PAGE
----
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Of His Journey to My Awakening



There are many ways to awaken.

One is by reading Of Bonobos and Men by Deni Ellis Béchard.

Deni Ellis Béchard

Readers may recognize the name of the author, whose article on the pandemic, “Of Viruses & Vectors,” pulled me out of writer’s block and inspired me to read his book on the bonobo, which has had an even more powerful effect.

TO BEGIN. . . .

Prior to heading to the Democratic Republic of the Congo in 2012 to learn about the bonobo (bənō’bō), Deni Ellis Béchard had for years been doing research on the “state of the planet” as he puts it, including climate change, the extinction of species, and environmental degradation. The Congo was of special interest in part because of its rainforests and the role they play in climate change. He also wanted to know which approaches to conservation flooding the country were being the most effective.

What I learned from the book resulting from his studies has been so powerful that my personal perspective of the earth has shifted on its axis. For example, I did not know that we are one of the hominids known as the great apes: gorillas, chimpanzees, orangutans, bonobos, and humans.

What? We’re a great ape? How come no one told me?

Clearly, we have incredibly evolved beyond our fellow primates. However, as we stand on the threshold of the sixth extinction due to the way we have disrupted life on earth, it seems to be time to rethink our way of being. And Of Bonobos and Men certain inspires that effort.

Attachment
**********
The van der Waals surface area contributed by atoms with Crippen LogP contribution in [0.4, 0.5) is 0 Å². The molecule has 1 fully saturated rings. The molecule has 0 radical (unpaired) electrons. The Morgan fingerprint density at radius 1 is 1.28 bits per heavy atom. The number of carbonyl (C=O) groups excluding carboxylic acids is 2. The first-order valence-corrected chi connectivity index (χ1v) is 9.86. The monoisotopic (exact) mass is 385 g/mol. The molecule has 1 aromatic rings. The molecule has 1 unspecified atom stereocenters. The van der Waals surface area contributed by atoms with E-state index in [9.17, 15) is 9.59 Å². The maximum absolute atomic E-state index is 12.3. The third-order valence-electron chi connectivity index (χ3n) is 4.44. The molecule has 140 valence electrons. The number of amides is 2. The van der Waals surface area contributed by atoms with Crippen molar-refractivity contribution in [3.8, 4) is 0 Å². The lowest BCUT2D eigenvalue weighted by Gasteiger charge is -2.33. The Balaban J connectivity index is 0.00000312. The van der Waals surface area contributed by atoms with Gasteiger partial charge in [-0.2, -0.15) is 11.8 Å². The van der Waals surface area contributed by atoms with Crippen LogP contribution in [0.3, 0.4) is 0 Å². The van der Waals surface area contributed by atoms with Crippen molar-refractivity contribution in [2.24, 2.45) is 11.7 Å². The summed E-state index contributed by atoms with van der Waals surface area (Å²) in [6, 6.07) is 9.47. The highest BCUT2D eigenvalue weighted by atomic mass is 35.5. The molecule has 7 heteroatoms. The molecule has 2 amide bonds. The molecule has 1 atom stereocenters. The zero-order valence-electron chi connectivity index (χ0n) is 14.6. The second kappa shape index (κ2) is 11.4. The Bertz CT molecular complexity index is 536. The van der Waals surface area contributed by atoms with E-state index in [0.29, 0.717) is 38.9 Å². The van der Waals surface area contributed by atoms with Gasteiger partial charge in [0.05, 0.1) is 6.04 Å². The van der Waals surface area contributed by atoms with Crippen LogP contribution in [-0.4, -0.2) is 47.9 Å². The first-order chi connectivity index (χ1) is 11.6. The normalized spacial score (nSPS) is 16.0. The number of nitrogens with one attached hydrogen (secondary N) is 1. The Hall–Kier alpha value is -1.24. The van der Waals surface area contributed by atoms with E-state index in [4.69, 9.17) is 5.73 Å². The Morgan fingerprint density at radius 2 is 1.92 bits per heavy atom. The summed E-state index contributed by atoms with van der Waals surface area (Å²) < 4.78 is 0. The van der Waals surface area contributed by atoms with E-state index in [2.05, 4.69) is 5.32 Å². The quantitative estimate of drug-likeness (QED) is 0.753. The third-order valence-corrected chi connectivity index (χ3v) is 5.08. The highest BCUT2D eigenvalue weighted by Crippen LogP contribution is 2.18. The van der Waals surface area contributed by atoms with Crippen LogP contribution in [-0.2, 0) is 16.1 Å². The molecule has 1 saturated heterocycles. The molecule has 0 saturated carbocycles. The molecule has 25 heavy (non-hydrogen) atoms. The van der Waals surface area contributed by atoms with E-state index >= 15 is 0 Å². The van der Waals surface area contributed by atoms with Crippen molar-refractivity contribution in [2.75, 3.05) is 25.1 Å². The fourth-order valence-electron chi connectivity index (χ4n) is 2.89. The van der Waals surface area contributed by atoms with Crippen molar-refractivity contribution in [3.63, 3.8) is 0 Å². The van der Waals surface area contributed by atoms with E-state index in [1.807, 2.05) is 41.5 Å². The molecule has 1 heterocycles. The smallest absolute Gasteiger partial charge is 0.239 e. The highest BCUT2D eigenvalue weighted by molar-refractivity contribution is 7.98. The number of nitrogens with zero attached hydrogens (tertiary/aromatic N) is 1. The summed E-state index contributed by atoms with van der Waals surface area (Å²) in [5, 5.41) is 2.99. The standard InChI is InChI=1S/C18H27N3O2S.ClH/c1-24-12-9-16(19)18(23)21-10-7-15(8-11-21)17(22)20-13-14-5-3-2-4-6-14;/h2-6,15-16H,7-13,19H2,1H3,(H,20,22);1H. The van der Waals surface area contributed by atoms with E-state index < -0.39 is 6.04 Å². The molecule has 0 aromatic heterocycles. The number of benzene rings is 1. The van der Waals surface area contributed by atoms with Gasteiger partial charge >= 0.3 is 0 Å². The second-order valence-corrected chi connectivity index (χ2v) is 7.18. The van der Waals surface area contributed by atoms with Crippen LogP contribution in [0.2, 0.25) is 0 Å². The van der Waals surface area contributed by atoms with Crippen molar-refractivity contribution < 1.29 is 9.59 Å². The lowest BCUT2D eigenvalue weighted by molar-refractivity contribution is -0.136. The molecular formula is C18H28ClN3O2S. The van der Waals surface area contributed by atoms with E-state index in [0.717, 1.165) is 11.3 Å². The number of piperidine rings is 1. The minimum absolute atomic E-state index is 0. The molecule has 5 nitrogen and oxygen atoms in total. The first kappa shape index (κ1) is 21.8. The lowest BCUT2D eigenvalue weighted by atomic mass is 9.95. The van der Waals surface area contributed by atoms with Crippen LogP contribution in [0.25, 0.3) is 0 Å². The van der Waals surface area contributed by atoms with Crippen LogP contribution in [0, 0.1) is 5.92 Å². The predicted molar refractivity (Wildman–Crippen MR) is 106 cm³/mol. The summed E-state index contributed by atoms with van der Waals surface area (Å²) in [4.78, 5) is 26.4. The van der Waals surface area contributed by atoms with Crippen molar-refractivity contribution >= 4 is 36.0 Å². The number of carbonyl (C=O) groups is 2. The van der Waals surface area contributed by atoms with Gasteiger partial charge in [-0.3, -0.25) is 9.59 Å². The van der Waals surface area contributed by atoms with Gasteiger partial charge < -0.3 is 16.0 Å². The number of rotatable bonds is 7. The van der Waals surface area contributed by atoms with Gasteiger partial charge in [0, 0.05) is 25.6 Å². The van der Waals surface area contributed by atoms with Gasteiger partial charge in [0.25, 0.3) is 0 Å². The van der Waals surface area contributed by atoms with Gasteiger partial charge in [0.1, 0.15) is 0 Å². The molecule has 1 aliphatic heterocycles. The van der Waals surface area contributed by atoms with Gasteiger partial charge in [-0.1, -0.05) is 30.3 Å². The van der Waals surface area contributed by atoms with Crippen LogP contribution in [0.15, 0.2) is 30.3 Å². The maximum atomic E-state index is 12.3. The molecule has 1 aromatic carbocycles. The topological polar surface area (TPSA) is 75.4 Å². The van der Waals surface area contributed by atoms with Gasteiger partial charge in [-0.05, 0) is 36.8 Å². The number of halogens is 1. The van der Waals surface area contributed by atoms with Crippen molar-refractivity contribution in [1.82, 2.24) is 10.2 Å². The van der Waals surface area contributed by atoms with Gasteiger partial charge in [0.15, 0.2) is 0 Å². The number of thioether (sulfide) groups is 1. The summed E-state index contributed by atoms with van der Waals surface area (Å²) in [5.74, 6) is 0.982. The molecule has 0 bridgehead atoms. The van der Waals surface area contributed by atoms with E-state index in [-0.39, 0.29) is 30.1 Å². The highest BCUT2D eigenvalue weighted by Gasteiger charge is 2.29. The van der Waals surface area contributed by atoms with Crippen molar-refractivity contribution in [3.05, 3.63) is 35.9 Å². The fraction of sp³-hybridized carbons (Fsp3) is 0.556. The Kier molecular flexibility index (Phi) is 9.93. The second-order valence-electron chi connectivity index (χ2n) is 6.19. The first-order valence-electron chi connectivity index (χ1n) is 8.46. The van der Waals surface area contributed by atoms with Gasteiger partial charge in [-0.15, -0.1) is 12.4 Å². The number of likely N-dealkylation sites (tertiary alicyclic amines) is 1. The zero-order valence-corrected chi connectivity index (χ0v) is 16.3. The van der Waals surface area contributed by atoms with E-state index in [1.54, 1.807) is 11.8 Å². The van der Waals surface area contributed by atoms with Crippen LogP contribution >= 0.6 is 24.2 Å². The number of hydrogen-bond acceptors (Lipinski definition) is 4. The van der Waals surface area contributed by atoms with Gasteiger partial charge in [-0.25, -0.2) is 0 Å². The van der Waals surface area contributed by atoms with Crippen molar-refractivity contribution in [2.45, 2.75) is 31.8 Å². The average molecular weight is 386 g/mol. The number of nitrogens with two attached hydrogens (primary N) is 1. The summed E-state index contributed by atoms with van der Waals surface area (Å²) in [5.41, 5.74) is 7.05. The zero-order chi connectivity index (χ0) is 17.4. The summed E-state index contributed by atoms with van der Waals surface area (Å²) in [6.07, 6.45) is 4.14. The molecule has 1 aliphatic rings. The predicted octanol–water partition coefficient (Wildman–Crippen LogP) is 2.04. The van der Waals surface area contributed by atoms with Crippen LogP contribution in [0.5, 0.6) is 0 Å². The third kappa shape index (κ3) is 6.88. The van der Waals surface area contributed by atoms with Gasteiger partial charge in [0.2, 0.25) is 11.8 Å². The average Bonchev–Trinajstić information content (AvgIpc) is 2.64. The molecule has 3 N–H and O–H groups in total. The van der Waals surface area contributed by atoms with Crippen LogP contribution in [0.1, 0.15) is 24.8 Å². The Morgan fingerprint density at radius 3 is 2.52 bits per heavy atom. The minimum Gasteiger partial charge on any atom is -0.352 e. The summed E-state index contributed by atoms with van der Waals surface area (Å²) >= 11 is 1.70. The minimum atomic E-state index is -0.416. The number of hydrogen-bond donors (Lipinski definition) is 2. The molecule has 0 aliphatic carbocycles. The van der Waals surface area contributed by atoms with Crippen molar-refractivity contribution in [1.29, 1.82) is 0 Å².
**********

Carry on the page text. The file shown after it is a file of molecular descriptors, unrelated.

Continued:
Before he set off for the Congo, Béchard had encountered his first bonobo at the Great Ape Trust on the outskirts of Des Moines, Iowa. He met there with renowned primatologist Dr. Sue Savage-Rumbaugh. After working with the bonobo for three decades, and especially with a very intelligent bonobo named Kanzi, she had become aware of their enormous potential–and ours as well.

Kanzi was learning very fast, and as a result, Savage-Rumbaugh concluded that “humanity isn’t stuck in the current rut. . . .We might consider ourselves a naked ape, but we have the capacity to be, let’s say, a godlike ape.”

Great.  Onward with a new vision of the leap required, if we are to survive.


Béchard began his research journey in the Congo after landing in Kenshasa on the western border of the country. There he met with Sally Jewell Coxe, who had launched The Bonobo Conservation Initiative (BCI) in 1998. It was in the course of writing for National Geographic that she developed a passion for the cause she would pursue through BCI. Béchard was particularly interested in her approach because it was unusual in the way it engaged local people in the conservation effort. Other conservation outsiders often seemed intent on giving orders whereas she was, through unusual social skills, cultivating relationships and support.